The Weed Science Society of America (WSSA) has just calculated what would happen to crop yields if herbicides were banned. The short answer: hunger and higher food prices. The WSSA's Weed Loss Committee focused its analysis on corn and soybeans given the importance of those crops in North America. The U.S. ranks number 1 in the world for both corn and soybean production. Both crops are grown about 170 million acres in the U.S. and Canada.
A question for non-farmers: Before herbicides how did farmers control weeds? Plowing aims to bury weeds and weed seeds deeply enough to prevent weed growth and weed seed germination. However, once the crops are in the field, the ancient way to control weeds was arduous hand-hoeing. This kind of old-fashioned backbreaking weed control was one of the reasons that 38 percent of Americans worked on farms in 1900. Farm sizes in those days average only abour 147 acres.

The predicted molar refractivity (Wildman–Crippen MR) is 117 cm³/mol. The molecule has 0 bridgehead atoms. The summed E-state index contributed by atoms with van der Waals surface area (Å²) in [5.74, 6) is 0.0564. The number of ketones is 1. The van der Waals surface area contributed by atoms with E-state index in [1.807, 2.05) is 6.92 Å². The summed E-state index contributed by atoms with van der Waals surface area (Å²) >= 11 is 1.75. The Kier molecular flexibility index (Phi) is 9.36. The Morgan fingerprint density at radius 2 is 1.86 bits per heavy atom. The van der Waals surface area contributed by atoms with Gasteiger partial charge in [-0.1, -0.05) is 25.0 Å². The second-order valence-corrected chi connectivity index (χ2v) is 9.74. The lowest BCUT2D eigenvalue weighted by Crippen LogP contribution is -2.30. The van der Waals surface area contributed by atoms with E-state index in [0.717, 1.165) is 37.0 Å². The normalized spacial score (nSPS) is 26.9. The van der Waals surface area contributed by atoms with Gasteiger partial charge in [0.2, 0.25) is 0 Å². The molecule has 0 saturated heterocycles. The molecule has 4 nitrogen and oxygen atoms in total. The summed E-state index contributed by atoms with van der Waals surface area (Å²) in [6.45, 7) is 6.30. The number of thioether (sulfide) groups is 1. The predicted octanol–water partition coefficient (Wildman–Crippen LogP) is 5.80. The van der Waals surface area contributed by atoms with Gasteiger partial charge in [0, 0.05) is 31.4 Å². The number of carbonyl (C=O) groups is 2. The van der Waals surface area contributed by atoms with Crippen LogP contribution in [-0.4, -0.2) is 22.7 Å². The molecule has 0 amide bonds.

Without modern herbicides, the WSSA study estimated an average yield loss of 52 percent in corn and 49.5 percent in soybean crops amounting to a loss of $43 billion annually in the U.S. and Canada. Delta Farm Press editor Forrest Laws muses if the WSSA study might serve as a "reality check" for non-farmers? "With 98 percent of the population living off the farm, many in this country seem to think if you do away with pesticides and stop planting GMO crops the grocery store shelves would continue to be filled in some miraculous way," writes Laws.
Surely most non-farmers don't think that way, right?
*Adapted from Monsanto's wonderful 1977 anti-chemophobia advertising campaign.
Disclosure: I grew up on a dairy farm in southwestern Virginia near Saltville.